Seven cities, seven photographs, seven skilled photographers! Join me on a whirlwind world street photography tour.
Street Photography: Seven Photos
It’s no secret that I love to pore through the street photography tag in the WordPress.com Reader and share images that catch my attention. Join me on another trip around the world as seen through the eyes (and lenses!) of these seven skilled photographers.
This arresting image of a bird in a car — juxtaposed against the unknowing elderly man passing by — mesmerizes me. Taken by Beirut photographer Ghaleb Cabbabé, there’s an element of the macabre about this photograph that I find intriguing. The odd bird and the filthy windscreen create a certain palpable sinister portent. Check out more of Ghaleb’s work at ALICE BACK FROM WONDERLAND.
Continuing along with ethereal — perhaps even unearthly — imagery, check out this photograph by Akshay Shaha taken at the Multiplex Theatre in Hyderabad, India. The blurred people walking near the Poltergeist poster look as if they’re ghostly spirits who’ve come to take in a movie, wouldn’t you agree?
Below, thasveeru‘s image of the two older gents in conversation in Malé City, Maldives, struck me. The man on the left, caught in mid-gesture, and his companion, deep in thought, leave me wondering what they were talking about.
And now, over to Paris, and Pat Callahan‘s charming photo of an elderly man clearly engrossed in his reading material. His bent posture and calm engagement against the deep red, yellow, and blue of the wall behind him is quite soothing.
From Paris we go to Brighton, UK, below for a bold image of a different kind by Peter, the photographer behind Eyeteeth. The jagged angles, the stark repeating pattern, and the intense contrast captured my attention.
From Brighton, we move to Seoul, South Korea, and this image of the bread vendor at TYR Photo. The man’s brightly lit face, his quizzical gaze, blue-striped shirt, and the colorful red and yellow sign are quite captivating.
Below, at our last stop on the tour, we’re going to rest — just like this tired pup — in Shanghai, China. I can’t help but find that cute canine face and the dog’s relaxed posture irresistible! This photo is one among a vibrant, colorful gallery on Thatiana Terra‘s site, NEVER CLIP MY WINGS.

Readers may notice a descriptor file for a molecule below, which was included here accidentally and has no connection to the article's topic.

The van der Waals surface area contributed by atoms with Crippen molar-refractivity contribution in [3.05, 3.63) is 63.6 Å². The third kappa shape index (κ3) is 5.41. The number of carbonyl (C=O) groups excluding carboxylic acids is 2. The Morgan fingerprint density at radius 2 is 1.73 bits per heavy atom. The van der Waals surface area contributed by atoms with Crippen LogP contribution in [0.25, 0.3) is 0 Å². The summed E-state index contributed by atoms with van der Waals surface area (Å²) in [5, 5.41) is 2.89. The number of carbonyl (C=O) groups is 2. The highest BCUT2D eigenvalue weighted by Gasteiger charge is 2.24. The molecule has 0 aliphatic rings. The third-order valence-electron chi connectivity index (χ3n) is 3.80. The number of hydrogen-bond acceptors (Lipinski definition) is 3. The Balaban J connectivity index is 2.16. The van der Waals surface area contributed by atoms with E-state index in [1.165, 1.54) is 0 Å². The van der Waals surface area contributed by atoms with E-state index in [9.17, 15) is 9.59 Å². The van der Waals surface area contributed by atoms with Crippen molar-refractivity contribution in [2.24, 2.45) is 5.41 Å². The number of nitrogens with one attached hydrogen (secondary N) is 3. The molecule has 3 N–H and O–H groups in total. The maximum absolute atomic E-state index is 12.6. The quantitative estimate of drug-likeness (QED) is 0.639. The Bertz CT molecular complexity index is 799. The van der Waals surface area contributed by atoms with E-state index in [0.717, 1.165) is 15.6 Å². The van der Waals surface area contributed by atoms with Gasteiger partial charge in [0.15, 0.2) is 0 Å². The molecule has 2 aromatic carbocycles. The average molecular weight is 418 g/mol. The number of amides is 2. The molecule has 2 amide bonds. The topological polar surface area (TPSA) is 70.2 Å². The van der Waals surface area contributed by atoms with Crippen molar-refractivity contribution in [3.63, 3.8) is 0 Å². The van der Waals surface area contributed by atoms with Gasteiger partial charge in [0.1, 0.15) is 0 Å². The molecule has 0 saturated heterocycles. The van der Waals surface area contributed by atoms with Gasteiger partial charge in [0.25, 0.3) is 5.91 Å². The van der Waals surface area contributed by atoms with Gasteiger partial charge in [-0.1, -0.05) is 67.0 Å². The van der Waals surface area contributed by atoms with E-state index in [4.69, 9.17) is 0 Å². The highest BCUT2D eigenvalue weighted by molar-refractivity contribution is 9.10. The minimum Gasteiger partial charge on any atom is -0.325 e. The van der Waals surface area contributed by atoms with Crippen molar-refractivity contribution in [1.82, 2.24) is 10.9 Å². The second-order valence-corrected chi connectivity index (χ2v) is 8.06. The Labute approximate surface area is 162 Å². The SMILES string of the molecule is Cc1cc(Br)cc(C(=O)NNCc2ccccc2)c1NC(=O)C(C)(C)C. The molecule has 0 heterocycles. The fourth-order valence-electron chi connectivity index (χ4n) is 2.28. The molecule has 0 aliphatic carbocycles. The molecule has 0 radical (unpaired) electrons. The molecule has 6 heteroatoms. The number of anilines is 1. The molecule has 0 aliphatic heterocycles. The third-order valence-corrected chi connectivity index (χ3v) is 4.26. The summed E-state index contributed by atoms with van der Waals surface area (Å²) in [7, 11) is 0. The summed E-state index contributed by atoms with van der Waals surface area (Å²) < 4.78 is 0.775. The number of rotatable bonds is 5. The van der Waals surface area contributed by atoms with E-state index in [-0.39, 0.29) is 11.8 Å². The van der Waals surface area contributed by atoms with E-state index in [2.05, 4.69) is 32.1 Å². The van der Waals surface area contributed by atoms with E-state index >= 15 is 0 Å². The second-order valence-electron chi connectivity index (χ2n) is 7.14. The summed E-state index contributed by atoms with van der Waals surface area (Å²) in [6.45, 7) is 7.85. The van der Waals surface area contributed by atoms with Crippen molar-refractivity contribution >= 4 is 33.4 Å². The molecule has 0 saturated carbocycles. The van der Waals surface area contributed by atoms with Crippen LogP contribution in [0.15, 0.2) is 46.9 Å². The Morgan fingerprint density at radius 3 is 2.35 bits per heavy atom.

Where in the world have you travelled courtesy of the street photography tag in the WordPress.com Reader?
I found the photo by Pat Callahan of the man walking and bent over the book to be hauntingly tender and beautiful. The contrast between the rigid shapes and colors of the building with his gentle curve was powerful. Perhaps his age and frailty in contrast to the strong, bold background made me think of his life facing the forces that may have worn min down physically, but not in mind or spirit. I think his flowing curves work a beautiful contrast with the formal rigidity and rectangular forms, with their flat fields of color behind him. Thanks Krista and Pat.
arthurpolardoid, does street photography have to be gritty?
Beautiful pictures with a story behind each one of them. There is so much to tell just from one picture.
Thank you Krista for making this bird fly and best wishes from Beirut.
I’m no street photographer, but ignore anyone who says that they must be shot on film and must be gritty. Rubbish. I do, however agree that the Brighton abstract isn’t street and that the Bread Guy in Seoul is very, very painterly. But that’s I like it so much. The mood, colour and composition are eerie. And the bird in the car. Keep posting!!
I am not an expert of street photography but these pictures tell a medley of hard-to-describe stories and I find all of them captivating and engaging. For me photography is an ‘immortal’ form of art which tells an eternal story through generations. And the story could become a source of inspiration to a genius born to a fortunate generation.
Beautiful images — thank you for sharing them and your blog.
These are beautiful and calming in a sense.
Very cool photos!
These are cool.
I really liked the Photo by Akshay Shaha.
I love these pics. They are very simple and each photo captures the beauty in it’s subject(s). They were all enjoyable to look at 🙂
I really enjoyed the art (and gritty feel) in each of the photos- and while I am still learning – each photo felt like “street photography” to me –
side note – I did check on the chuck jines site (as that mindful reader suggested in the first comment) – and well, after viewing the gallery (http://www.chuckjines.com/galleries/) I think most of the images in this post would fit in there as well – the selections here seem to capture the “human experience” and looking at the Jines gallery – well these would fit in especially if converted to B & W
– also, the reader noted that Jines used “film” – yet the Jines site offers DSLR workshops –
anyhow, when I have a lot of time this summer I plan on following this tag in wp and exploring a bit – take care
Wonderfully done, the photos all talk about you, tell you something about the region its people and even just the backdrop atmosphere at the moment the shutter opened. The only photo that I feel did not really deserve your attention was the poltergeist photo, I feel that was just bad shutter speed selection, it is different but a lot of those gets trashed as it usually is a mistake on the photographers side. Excellent and thank you for a beautiful read